Main Menu

Summit held in March produces findings on improving West Virginia’s economy

The Shepherd University M.B.A. Summit, titled Reinventing West Virginia: Respecting the Heritage and Realizing the Future, held on March 18 examined ways West Virginia can pull itself out of the current economic crisis during a daylong event with two keynotes, by Dr. Linton Wells II and Patrick Morrisey, attorney general of West Virginia, and four sessions that examined energy, education and technology, tourism, and marketing and branding. The day’s findings were summarized in the following paper.

What Does West Virginia Really Need?

by M.B.A. students Olivia Staubs, Barbara Sherman, David Kump, Jennifer Hnatuck, and Kristen Lorenz and faculty members Dr. Chip Zimmer, Dr. Gordon DeMeritt and Dr. Ben Martz

There is a lot of talk and hope about the resurgence of coal as the resurrection of West Virginia. Commentary abounds on the conditions in West Virginia. Action, however, seems to be less abundant. Shepherd University, a West Virginia state university located in the Eastern Panhandle has taken a significant active step toward initiating meaningful action that will reinvent West Virginia.

Shepherd University M.B.A. students and faculty organized an M.B.A. Summit: Reinventing West Virginia, a meeting of informed individuals and subject-matter experts from across several states and held an open panel discussion on five broad topics: Energy, Education, Technology, Tourism, and Marketing. As a result of the discussions, seven themes emerged that can become the foundation of a new turn-around initiative.

Community involvement: West Virginia needs to tell its own story from within its own communities. No one knows the beauty of this state and its people more than those who live and love here.

Connectivity: Isolation is not a value that people generally seek. Being connected is paramount. Developing highways—both electronic and asphalt—must be given high priority.

Financial capital: Funding sources must be developed. These sources are more likely to be successful throughout the more prosperous northern half of the state than the southern half. This leads directly to the concern of distinctly different issues across the different regions within the state.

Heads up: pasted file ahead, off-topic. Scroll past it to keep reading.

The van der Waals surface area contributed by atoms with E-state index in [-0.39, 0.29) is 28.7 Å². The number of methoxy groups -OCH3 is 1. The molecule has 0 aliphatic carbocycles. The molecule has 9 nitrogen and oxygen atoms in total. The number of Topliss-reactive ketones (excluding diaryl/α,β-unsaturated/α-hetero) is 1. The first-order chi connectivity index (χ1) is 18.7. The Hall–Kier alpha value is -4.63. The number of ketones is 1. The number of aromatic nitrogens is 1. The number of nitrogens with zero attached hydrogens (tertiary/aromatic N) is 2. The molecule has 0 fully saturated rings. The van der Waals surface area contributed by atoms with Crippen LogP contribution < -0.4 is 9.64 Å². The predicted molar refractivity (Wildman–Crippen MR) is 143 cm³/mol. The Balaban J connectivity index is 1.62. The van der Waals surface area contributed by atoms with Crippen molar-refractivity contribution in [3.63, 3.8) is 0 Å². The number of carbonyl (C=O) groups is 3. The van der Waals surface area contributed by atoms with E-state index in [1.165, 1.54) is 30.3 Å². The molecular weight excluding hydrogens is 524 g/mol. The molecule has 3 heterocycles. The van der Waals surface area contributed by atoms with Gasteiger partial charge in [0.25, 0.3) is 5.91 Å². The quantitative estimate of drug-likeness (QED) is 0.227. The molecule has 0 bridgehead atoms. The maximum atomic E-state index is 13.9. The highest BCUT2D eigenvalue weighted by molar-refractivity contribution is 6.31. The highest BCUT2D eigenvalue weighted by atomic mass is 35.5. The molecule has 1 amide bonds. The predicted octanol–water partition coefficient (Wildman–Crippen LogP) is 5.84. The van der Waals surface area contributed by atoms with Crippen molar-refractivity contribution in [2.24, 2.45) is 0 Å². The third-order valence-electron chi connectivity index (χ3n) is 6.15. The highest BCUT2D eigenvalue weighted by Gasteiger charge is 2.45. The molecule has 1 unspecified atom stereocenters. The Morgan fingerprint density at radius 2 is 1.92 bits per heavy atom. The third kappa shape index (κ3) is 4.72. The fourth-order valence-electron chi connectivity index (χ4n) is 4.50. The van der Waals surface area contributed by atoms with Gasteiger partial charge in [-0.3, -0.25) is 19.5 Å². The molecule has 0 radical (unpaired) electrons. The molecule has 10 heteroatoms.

Regionality: There really are two West Virginias, yet the bonds that unite north and south demand that the productive north support the impoverished south until economic health in the southern counties is restored.

Human capital: Repopulating the only state with a declining population is a problem unique to West Virginia. However, it is not just a problem that is measured in the number of people. The state of health of those people must be addressed and the power that comes through improved education must be harnessed, as well.

Image: The general perception of West Virginia promulgated through television, movies, and popular mythology encourages a very unfortunate stereotype of West Virginians. We must develop a brand favorable to West Virginia to counter these untruths.

Leadership: There must be a leader: Someone to share the vision and make sure that the vision is realized. In the words of Mark Hurd, former CEO of Hewlett-Packard, “Without execution, vision is just another word for hallucination.”

The organizing group that met at Shepherd is preparing to publish the initial findings of the summit and to act as a catalyst moving the initiative forward. In this case, however, catalyst is a weak metaphor. In a chemical reaction, a catalyst is unchanged in the process. There is no doubt that those who organized this summit, as well as those who participated on the panels and in the general discussion, are changed people.